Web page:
We met at 9:00 again and headed over to the Marriott in downtown Cincinnati. We were given full run of the place and it was very nice. The lobby was up on the 5th floor and had a grand cathedral ceiling with an incredible gazebo type pavilion in the center with a spiral staircase. We shot Sarah, the bride, all up and down the steps and draped all over the gazebo railings and marble columns. There were two large waterfalls in the lobby too that we used to shoot the groom, Pat. Looking for repeating columns and nice compositions, we shot all over the hotel. They also set up a mini "reception" that we could shoot the bows, candles, table settings etc. David taught us how to work the room. Then we had reservations in the hotel cafe over looking the river right across from Paul Brown Stadium. After lunch we continued working the lobby and the gazebo. Around 3pm we headed up to the Presidential Suite on the 15th floor. There were unbelievable shots from an unbelievable location. I shot a nice pano out on the terrace.

We then headed over to the convention center and shot nice window lighting shots and some more repeating pattern shots with columns and windows. After security chased us out after 5:oo pm, and no I'm not kidding, we headed over to Ault Park and shot some more nice outdoor shots with off camera flash. The image above was from the park and we shot there until the sun gave up it's light and half my classmates had hit the wall from exhaustion.

Tomorrow we get to Photoshop the images and get our colors correct. I can't wait to show you the images we get from there. I've been saving the best until we get all the magic working. Sorry I'm not explaining too much - I'm just too tired.

I have some great ideas for future posts though. In talking with several folks here, I've discovered what some of my fellow photographer's are thinking and wondering about, and I happen to know something about! So, it's giving me ideas of things to talk about!

More tomorrow!

Monday, April 28, 2008

Day 1 - David Ziser's Digital Master's Class

This is Sarah, our model for the class. She's a trooper parading around in front of 25 photographers snapping photos as fast as possible while soaking in all David is telling us.

So, how's class? One word.....

WOW!!! It's 10:00 pm as I'm typing this and I'm just getting back to the room! What a day! First let me say that David is one of the nicest guys I've ever met. Down to earth and willing to show/assist/tell you anything - often with a little joke that makes class so easily attentive. We began this morning at 9:30am with introductions from everyone in the class. There are people from all over. My table mates (and so far car mates) are from California and Chicago. Nice guys and we're all getting to know each other. Anyway, we start with intros and then David tells us a little bit about what makes the difference is being different. In other words, what can we do/offer that is different from the competition. We then set out to the temple in last Saturday's post and if you think it looks awesome in the picture, you should see it in person. We worked the room learning how David would view the room and he shot wireless throwing the images up on a portable screen display for us all to chimp back and forth. We could then try the same shots using David's recipe.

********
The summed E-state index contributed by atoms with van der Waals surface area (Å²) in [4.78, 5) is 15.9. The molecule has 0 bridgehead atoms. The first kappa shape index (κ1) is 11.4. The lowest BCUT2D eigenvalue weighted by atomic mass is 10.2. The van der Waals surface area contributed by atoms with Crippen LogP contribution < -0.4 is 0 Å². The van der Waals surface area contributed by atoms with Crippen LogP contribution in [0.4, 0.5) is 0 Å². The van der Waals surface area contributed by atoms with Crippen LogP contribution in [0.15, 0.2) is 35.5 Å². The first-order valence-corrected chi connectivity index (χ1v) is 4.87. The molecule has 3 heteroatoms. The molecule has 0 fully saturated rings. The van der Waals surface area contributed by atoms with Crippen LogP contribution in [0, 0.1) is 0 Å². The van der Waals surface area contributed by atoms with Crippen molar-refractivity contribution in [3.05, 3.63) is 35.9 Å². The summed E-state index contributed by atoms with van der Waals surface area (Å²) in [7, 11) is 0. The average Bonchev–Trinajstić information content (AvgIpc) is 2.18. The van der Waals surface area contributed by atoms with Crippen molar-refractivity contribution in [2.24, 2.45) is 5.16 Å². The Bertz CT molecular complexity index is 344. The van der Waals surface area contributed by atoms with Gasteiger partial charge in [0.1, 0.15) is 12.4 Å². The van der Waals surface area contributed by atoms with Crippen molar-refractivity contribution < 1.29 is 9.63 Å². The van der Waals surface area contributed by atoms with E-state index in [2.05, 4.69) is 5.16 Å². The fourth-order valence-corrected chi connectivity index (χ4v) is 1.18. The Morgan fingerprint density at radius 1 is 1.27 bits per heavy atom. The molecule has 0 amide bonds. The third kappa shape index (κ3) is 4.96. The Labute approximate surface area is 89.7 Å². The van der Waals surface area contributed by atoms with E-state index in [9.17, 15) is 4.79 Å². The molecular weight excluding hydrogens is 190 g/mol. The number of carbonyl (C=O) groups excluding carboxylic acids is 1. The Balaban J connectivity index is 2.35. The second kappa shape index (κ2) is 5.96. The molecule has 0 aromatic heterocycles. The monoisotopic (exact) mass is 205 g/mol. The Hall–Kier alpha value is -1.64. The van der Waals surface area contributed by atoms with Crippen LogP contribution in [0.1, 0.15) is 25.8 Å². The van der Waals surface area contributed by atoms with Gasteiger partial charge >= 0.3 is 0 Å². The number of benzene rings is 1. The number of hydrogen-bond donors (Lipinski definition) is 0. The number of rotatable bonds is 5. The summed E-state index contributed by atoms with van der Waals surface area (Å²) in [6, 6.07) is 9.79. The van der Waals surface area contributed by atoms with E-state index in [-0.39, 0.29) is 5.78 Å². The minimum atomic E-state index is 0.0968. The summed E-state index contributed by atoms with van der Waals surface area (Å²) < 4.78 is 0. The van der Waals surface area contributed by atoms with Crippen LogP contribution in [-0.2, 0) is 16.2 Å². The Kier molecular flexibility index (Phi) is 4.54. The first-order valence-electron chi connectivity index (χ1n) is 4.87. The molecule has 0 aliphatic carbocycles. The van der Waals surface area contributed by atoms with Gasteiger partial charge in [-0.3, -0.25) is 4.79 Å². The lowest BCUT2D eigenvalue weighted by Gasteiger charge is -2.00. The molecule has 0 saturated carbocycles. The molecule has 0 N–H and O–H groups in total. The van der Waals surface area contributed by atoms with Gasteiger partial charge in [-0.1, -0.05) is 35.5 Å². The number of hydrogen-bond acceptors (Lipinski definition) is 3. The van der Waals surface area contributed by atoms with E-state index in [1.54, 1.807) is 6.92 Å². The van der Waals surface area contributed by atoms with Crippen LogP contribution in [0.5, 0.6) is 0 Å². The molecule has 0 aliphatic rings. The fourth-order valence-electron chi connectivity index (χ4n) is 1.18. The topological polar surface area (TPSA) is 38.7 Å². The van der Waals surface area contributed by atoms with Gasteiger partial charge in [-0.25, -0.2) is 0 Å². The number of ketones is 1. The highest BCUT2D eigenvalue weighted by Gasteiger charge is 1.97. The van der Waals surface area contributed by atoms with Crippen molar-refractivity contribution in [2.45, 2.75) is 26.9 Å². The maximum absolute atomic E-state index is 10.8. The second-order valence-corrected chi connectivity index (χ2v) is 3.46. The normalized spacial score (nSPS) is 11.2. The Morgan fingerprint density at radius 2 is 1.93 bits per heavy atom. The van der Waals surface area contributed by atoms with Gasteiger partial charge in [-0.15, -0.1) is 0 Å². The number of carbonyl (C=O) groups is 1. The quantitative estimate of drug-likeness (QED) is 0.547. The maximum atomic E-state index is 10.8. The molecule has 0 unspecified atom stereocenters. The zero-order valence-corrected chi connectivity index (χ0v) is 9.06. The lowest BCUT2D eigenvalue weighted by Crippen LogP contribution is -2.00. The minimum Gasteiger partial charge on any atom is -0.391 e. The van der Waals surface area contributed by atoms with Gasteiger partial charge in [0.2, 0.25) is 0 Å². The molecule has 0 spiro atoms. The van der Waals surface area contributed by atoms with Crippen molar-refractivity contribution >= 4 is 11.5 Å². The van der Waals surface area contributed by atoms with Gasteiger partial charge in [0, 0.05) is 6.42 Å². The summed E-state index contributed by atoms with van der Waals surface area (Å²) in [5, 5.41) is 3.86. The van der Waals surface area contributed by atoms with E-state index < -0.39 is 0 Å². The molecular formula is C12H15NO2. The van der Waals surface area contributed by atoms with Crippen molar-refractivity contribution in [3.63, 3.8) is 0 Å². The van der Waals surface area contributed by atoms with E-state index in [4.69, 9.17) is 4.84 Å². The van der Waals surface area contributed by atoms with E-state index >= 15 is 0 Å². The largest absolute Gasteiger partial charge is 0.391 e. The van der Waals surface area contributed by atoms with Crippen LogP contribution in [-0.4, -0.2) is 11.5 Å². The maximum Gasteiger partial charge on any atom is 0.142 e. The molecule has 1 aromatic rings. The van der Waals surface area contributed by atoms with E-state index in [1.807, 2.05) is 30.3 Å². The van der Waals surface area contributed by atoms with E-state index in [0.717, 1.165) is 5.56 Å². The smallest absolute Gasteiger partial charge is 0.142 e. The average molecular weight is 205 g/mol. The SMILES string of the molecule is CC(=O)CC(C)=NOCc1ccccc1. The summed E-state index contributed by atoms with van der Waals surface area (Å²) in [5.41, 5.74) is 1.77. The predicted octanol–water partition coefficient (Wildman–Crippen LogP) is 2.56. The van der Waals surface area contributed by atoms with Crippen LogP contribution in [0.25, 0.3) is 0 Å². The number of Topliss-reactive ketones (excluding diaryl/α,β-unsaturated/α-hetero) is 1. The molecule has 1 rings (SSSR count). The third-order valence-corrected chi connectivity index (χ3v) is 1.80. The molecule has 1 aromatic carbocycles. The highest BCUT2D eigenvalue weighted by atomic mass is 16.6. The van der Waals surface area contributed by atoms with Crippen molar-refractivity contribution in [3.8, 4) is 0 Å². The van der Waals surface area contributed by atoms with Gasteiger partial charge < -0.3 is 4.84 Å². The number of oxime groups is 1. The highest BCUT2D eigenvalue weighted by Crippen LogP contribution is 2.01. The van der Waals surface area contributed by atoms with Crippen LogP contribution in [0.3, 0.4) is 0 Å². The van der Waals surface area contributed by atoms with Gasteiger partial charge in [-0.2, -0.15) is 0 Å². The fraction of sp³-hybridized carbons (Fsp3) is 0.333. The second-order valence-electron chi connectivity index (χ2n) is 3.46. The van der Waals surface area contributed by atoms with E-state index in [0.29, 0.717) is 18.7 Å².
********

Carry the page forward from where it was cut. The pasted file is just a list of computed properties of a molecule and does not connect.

From there we headed up to Dree's Pavilion. It's Cincinnati's most popular reception spot and from the view seen above - you can certainly see why. Again, we learned more about how to compose and pose and got some really incredible shots. Some of which I can't show you until later. Then the skies opened up and chased us from the scene. But all was not lost as we then headed to David's house beer/wine/pizza and a review of the day's shots on a giant 10' screen and got to see David edit images and then send downstairs to his in-house printing room where we printed several 24x36 prints. As I started this post....WOW!!!